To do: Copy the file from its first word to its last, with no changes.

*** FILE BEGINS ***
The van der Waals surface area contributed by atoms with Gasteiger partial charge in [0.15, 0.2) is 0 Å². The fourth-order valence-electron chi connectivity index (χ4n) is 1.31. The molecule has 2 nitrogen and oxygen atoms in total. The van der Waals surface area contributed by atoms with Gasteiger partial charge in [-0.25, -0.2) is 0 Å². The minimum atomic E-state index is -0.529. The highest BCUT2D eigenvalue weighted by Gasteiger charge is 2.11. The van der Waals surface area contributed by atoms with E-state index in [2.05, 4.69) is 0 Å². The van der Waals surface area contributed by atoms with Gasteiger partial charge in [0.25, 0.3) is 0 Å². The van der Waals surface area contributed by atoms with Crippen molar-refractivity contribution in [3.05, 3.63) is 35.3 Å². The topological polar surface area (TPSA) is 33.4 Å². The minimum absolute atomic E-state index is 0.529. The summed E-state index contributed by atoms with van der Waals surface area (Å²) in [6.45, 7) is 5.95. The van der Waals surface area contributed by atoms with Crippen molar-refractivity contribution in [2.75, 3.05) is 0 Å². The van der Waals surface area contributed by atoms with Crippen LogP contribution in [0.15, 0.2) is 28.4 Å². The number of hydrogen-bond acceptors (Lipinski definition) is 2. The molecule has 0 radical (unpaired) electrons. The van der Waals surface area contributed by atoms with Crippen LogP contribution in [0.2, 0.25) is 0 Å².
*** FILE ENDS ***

The van der Waals surface area contributed by atoms with Gasteiger partial charge in [0.15, 0.2) is 0 Å². The fourth-order valence-electron chi connectivity index (χ4n) is 1.31. The molecule has 2 nitrogen and oxygen atoms in total. The van der Waals surface area contributed by atoms with Gasteiger partial charge in [-0.25, -0.2) is 0 Å². The minimum atomic E-state index is -0.529. The highest BCUT2D eigenvalue weighted by Gasteiger charge is 2.11. The van der Waals surface area contributed by atoms with E-state index in [2.05, 4.69) is 0 Å². The van der Waals surface area contributed by atoms with Gasteiger partial charge in [0.25, 0.3) is 0 Å². The van der Waals surface area contributed by atoms with Crippen molar-refractivity contribution in [3.05, 3.63) is 35.3 Å². The topological polar surface area (TPSA) is 33.4 Å². The minimum absolute atomic E-state index is 0.529. The summed E-state index contributed by atoms with van der Waals surface area (Å²) in [6.45, 7) is 5.95. The van der Waals surface area contributed by atoms with Crippen molar-refractivity contribution in [2.75, 3.05) is 0 Å². The van der Waals surface area contributed by atoms with Crippen LogP contribution in [0.15, 0.2) is 28.4 Å². The number of hydrogen-bond acceptors (Lipinski definition) is 2. The molecule has 0 radical (unpaired) electrons. The van der Waals surface area contributed by atoms with Crippen LogP contribution in [0.2, 0.25) is 0 Å².